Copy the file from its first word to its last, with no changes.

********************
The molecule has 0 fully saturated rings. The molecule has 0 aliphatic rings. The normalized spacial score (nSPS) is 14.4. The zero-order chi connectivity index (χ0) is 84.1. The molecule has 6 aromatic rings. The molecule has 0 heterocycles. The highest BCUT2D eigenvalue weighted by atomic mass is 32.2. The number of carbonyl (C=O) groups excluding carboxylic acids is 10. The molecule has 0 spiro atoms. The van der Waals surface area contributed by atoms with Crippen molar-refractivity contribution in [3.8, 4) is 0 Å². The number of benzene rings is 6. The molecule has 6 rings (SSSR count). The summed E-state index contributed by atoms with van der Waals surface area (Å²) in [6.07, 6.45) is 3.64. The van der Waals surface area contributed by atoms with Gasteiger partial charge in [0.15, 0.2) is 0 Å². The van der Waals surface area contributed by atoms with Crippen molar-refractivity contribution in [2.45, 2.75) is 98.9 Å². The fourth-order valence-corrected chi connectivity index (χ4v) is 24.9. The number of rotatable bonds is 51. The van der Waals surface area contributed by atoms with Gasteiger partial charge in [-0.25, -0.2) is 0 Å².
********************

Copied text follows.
The molecule has 0 fully saturated rings. The molecule has 0 aliphatic rings. The normalized spacial score (nSPS) is 14.4. The zero-order chi connectivity index (χ0) is 84.1. The molecule has 6 aromatic rings. The molecule has 0 heterocycles. The highest BCUT2D eigenvalue weighted by atomic mass is 32.2. The number of carbonyl (C=O) groups excluding carboxylic acids is 10. The molecule has 0 spiro atoms. The van der Waals surface area contributed by atoms with Crippen molar-refractivity contribution in [3.8, 4) is 0 Å². The number of benzene rings is 6. The molecule has 6 rings (SSSR count). The summed E-state index contributed by atoms with van der Waals surface area (Å²) in [6.07, 6.45) is 3.64. The van der Waals surface area contributed by atoms with Gasteiger partial charge in [0.15, 0.2) is 0 Å². The van der Waals surface area contributed by atoms with Crippen molar-refractivity contribution in [2.45, 2.75) is 98.9 Å². The fourth-order valence-corrected chi connectivity index (χ4v) is 24.9. The number of rotatable bonds is 51. The van der Waals surface area contributed by atoms with Gasteiger partial charge in [-0.25, -0.2) is 0 Å².